Atkins gets more time outside his cell by taking on various jobs, and by becoming what the prison calls a listener, someone who visits other prisoners in distress and tries to talk them down from panic attacks, from self-harming and from hopelessness.
He witnesses a great deal of violence. He comes to understand how the body’s orifices can be used to smuggle many things into a prison. He learns that a can of tuna is the basic unit of prison currency. Why do prisoners detest pedophiles with such avidity? Everyone, Atkins writes, wants to feel there is someone lower down the social ladder.
It matters, in prison, who your roommate is. It matters which wing of the prison you are in. Some are terrifying. Atkins slowly works his way up to better cells and sane roommates. He becomes close to several of them, and he’s shocked to discover, later, the true impact of their crimes. Prison underlines a truism: Good people can do bad things.
One of Atkins’s early roommates covers the cell’s walls with pornography. The author has to peel off a few topless photos to make room for photos of Kit, his son, who is 3 when his father enters prison. Atkins is separated from Kit’s mother, but they remain close.
You might suspect porn magazines would be the most popular ones in prison. In actuality, the most desired publication is GQ.
“Prisoners drooled endlessly over Orlando Bloom’s watch or David Beckham’s shoes, believing they too could possess these luxuries if they sold enough drugs,” Atkins writes. “Prison is what lies behind the mirror of consumer capitalism, the unseen consequence of telling everyone that they can have whatever they want.”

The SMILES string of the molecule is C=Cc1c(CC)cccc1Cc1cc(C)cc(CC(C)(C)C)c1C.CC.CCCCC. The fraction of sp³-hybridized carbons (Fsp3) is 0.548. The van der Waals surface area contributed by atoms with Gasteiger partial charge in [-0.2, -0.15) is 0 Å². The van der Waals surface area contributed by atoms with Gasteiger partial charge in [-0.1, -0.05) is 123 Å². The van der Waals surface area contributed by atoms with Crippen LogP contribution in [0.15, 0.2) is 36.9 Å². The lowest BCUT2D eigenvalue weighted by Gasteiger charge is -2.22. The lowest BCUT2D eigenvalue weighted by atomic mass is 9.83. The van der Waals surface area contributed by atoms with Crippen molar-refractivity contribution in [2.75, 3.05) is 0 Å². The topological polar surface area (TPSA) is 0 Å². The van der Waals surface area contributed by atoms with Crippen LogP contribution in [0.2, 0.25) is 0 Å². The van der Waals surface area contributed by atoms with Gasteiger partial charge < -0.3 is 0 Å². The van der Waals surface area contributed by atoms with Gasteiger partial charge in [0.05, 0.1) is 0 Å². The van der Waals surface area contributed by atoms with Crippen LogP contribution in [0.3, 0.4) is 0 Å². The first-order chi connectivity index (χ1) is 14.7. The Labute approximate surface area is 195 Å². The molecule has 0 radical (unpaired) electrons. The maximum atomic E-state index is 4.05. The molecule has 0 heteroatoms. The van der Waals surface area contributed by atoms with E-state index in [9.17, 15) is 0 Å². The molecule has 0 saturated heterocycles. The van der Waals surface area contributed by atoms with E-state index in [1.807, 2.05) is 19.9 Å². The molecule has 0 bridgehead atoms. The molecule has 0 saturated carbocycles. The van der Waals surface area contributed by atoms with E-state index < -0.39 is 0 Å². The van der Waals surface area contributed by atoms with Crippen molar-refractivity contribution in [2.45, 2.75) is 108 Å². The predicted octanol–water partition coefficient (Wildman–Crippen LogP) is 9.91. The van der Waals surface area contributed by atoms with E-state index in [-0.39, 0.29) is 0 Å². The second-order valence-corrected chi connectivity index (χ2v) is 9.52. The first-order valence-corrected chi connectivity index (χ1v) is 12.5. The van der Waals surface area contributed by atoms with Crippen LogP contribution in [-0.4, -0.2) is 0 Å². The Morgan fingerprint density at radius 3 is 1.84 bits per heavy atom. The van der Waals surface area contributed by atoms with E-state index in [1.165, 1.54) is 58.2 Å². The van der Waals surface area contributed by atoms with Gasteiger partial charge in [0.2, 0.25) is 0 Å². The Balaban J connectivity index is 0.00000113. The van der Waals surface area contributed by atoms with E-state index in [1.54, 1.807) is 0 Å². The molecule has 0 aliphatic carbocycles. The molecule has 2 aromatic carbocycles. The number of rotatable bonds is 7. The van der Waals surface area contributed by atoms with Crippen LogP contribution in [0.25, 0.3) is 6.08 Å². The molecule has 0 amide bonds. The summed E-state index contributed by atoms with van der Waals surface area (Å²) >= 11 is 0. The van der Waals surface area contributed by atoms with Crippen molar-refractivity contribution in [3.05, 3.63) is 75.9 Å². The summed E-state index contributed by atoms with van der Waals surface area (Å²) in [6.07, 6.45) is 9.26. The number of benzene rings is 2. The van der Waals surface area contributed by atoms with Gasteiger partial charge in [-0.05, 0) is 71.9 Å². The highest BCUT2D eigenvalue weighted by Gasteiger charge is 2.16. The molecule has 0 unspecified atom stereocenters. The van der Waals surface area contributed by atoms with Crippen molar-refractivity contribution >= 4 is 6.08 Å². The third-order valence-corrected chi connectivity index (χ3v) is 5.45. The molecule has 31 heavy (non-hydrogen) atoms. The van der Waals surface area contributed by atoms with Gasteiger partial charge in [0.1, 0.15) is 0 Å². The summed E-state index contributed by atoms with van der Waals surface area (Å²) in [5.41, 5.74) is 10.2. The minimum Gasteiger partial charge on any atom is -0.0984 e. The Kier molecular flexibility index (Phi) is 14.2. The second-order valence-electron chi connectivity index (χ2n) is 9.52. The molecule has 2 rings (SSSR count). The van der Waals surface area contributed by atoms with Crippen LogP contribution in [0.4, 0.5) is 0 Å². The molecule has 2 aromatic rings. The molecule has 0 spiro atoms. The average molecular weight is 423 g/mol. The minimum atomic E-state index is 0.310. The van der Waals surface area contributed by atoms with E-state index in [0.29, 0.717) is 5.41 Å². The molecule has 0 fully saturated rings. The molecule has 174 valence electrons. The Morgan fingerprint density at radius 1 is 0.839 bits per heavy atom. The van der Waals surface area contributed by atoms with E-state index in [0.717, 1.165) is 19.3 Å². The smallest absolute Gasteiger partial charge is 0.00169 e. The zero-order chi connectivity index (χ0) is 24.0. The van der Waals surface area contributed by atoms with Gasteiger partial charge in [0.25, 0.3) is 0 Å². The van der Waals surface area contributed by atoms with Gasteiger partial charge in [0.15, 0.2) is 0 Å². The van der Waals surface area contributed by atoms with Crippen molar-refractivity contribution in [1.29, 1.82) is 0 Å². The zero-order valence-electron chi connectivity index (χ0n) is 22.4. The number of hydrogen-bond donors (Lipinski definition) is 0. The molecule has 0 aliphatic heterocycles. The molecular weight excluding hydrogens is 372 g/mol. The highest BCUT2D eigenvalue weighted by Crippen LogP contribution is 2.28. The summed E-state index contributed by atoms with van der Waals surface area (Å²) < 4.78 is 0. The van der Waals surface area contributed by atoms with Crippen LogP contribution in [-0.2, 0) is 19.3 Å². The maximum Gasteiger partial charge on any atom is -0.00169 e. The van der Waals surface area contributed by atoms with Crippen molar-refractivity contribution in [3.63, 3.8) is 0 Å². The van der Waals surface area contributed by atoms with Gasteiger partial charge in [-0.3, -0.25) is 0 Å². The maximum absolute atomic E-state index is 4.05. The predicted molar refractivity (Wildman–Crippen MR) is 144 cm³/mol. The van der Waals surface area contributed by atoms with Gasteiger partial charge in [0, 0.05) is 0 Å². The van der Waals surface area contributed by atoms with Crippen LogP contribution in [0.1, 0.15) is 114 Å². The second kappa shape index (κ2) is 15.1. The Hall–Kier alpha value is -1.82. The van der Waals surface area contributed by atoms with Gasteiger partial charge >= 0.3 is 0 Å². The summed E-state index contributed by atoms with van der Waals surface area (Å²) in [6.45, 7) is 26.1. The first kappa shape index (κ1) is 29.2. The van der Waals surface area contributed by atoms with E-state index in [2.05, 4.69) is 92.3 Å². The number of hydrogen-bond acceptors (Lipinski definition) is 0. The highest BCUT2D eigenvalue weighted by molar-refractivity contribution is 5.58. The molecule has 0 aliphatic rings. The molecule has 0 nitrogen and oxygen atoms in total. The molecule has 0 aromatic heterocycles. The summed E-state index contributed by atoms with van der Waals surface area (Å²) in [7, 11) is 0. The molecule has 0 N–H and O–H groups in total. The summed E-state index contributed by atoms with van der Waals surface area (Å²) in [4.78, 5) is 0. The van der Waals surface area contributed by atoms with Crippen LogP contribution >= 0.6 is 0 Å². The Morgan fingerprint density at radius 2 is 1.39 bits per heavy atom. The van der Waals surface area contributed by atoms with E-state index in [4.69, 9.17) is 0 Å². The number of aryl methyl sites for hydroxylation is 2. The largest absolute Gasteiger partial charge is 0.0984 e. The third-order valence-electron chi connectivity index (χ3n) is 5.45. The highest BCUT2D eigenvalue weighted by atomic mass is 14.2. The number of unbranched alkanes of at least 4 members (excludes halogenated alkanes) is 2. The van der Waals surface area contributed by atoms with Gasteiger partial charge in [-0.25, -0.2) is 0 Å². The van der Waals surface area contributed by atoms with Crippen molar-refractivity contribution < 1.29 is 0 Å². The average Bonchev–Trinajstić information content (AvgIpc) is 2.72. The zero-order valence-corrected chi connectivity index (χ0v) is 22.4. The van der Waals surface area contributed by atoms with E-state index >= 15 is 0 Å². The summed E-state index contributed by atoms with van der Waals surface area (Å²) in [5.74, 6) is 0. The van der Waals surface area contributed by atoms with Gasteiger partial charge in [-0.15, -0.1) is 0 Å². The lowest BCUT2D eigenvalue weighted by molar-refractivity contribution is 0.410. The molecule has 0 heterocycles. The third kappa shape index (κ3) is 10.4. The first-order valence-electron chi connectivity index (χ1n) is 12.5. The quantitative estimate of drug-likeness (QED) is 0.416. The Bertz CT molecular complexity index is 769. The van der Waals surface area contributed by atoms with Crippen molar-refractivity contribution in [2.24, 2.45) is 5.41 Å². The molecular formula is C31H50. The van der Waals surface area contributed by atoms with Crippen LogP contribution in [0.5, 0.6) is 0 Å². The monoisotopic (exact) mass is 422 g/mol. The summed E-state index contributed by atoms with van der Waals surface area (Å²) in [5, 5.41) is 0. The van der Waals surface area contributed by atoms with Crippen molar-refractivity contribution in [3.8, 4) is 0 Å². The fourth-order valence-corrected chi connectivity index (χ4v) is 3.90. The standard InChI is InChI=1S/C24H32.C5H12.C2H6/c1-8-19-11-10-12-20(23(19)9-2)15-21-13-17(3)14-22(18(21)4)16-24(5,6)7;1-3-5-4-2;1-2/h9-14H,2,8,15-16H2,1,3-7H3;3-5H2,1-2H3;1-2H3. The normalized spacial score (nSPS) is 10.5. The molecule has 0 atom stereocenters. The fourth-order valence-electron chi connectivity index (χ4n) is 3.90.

Atkins’s best writing is about what imprisonment does to one’s body and mind: the adrenaline surge of arrival in prison, the taste of shock in one’s mouth. He writes about the exhaustion prisoners feel, a vastly more extreme version of what many have felt during quarantine.
He misses his son desperately, and fears Kit will forget him. He describes the primal fear when the water cuts out, for example, and he and his roommate wonder if they will have to boil toilet water to survive. He is far from solipsistic. He describes the prison as a large organism, with everyone sharing many of the same emotions at once.
“A Bit of a Stretch” explores how public perceptions of prison life are wildly different from the reality, in the same way that Paul Fussell’s “The Great War and Modern Memory” is about how romantic public ideas of war differed from the carnage on the ground.
Atkins becomes deeply cynical. He realizes that nothing, absolutely nothing, politicians or criminal justice leaders say in public is anything close to what inmates experience.
He spends nine months at Wandsworth before he is transferred to a minimum-security prison to serve the remainder of this time. His diary ends with his transfer. He writes that prison made him a better person; he’s less of a judgmental soul. “A Bit of a Stretch” may not be a major book, but it’s soulful indeed.